As an investor its worth striving to ensure your overall portfolio beats the market average. But its virtually certain that sometimes you will buy stocks that fall short of the market average returns. Unfortunately, that's been the case for longer term Canadian Natural Resources Limited (TSE:CNQ) shareholders, since the share price is down 47% in the last three years, falling well short of the market decline of around 9.1%. And the ride hasn't got any smoother in recent times over the last year, with the price 39% lower in that time. More recently, the share price has dropped a further 14% in a month.
There is no denying that markets are sometimes efficient, but prices do not always reflect underlying business performance. One flawed but reasonable way to assess how sentiment around a company has changed is to compare the earnings per share (EPS) with the share price.
Canadian Natural Resources saw its EPS decline at a compound rate of 73% per year, over the last three years. In comparison the 19% compound annual share price decline isn't as bad as the EPS drop-off. So the market may not be too worried about the EPS figure, at the moment -- or it may have previously priced some of the drop in. With a P/E ratio of 816.97, it's fair to say the market sees a brighter future for the business.
The company's earnings per share (over time) is depicted in the image below (click to see the exact numbers).
We consider it positive that insiders have made significant purchases in the last year. Having said that, most people consider earnings and revenue growth trends to be a more meaningful guide to the business. Dive deeper into the earnings by checking this interactive graph of Canadian Natural Resources' earnings, revenue and cash flow.
What About Dividends?
It is important to consider the total shareholder return, as well as the share price return, for any given stock. The TSR incorporates the value of any spin-offs or discounted capital raisings, along with any dividends, based on the assumption that the dividends are reinvested. It's fair to say that the TSR gives a more complete picture for stocks that pay a dividend. As it happens, Canadian Natural Resources' TSR for the last 3 years was -39%, which exceeds the share price return mentioned earlier. The dividends paid by the company have thusly boosted the total shareholder return.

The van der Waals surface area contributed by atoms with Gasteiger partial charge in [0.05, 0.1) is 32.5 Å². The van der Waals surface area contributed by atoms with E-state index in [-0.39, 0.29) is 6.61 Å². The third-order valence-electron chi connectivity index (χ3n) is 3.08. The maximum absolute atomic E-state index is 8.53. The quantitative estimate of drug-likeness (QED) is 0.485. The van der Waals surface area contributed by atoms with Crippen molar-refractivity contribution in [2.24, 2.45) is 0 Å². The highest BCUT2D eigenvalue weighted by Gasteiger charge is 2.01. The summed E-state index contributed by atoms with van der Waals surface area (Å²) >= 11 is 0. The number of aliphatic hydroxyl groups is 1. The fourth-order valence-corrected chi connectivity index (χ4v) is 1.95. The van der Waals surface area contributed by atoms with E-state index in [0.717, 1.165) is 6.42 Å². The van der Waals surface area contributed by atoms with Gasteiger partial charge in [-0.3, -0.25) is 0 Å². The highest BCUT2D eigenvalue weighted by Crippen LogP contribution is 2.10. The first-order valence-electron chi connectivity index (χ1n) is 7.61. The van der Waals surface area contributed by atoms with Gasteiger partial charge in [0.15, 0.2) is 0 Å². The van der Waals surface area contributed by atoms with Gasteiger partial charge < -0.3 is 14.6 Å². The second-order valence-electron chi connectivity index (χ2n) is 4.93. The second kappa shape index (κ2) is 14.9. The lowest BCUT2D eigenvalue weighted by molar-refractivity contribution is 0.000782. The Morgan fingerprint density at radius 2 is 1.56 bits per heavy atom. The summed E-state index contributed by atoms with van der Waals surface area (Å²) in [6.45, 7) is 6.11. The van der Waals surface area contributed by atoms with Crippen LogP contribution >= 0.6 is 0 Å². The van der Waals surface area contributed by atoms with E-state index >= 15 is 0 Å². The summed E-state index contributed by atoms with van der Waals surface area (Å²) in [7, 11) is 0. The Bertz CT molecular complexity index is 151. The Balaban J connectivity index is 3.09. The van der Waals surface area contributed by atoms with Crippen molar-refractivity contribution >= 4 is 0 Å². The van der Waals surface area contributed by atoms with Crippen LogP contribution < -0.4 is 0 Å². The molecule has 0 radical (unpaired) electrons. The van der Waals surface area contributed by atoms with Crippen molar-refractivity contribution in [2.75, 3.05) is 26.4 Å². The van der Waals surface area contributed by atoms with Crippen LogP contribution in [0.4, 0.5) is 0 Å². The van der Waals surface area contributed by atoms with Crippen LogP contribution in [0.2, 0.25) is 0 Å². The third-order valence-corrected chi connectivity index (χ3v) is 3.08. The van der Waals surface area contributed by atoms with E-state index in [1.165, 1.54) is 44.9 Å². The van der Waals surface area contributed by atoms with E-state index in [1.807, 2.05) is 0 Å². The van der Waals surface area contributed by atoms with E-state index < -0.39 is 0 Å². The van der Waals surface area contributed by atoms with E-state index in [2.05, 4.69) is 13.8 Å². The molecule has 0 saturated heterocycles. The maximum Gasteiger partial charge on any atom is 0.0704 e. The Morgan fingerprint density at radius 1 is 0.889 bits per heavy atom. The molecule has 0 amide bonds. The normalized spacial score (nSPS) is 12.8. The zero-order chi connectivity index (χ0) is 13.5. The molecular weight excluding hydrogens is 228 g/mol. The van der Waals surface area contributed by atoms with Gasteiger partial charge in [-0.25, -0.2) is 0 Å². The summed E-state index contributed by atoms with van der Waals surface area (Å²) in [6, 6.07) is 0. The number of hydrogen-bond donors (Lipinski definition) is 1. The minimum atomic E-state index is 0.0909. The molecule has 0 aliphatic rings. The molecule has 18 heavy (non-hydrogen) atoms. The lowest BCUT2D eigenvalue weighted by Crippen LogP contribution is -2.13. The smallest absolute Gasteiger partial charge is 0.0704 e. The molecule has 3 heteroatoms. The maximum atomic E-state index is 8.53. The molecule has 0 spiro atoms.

A Different Perspective
While the broader market lost about 4.4% in the twelve months, Canadian Natural Resources shareholders did even worse, losing 33% (even including dividends). Having said that, it's inevitable that some stocks will be oversold in a falling market. The key is to keep your eyes on the fundamental developments. On the bright side, long term shareholders have made money, with a gain of 1.0% per year over half a decade. It could be that the recent sell-off is an opportunity, so it may be worth checking the fundamental data for signs of a long term growth trend. While it is well worth considering the different impacts that market conditions can have on the share price, there are other factors that are even more important. Consider for instance, the ever-present spectre of investment risk. We've identified 4 warning signs with Canadian Natural Resources (at least 2 which are potentially serious) , and understanding them should be part of your investment process.
Canadian Natural Resources is not the only stock that insiders are buying. For those who like to find winning investments this free list of growing companies with recent insider purchasing, could be just the ticket.
Please note, the market returns quoted in this article reflect the market weighted average returns of stocks that currently trade on CA exchanges.
This article by Simply Wall St is general in nature. It does not constitute a recommendation to buy or sell any stock, and does not take account of your objectives, or your financial situation. We aim to bring you long-term focused analysis driven by fundamental data. Note that our analysis may not factor in the latest price-sensitive company announcements or qualitative material. Simply Wall St has no position in any stocks mentioned.
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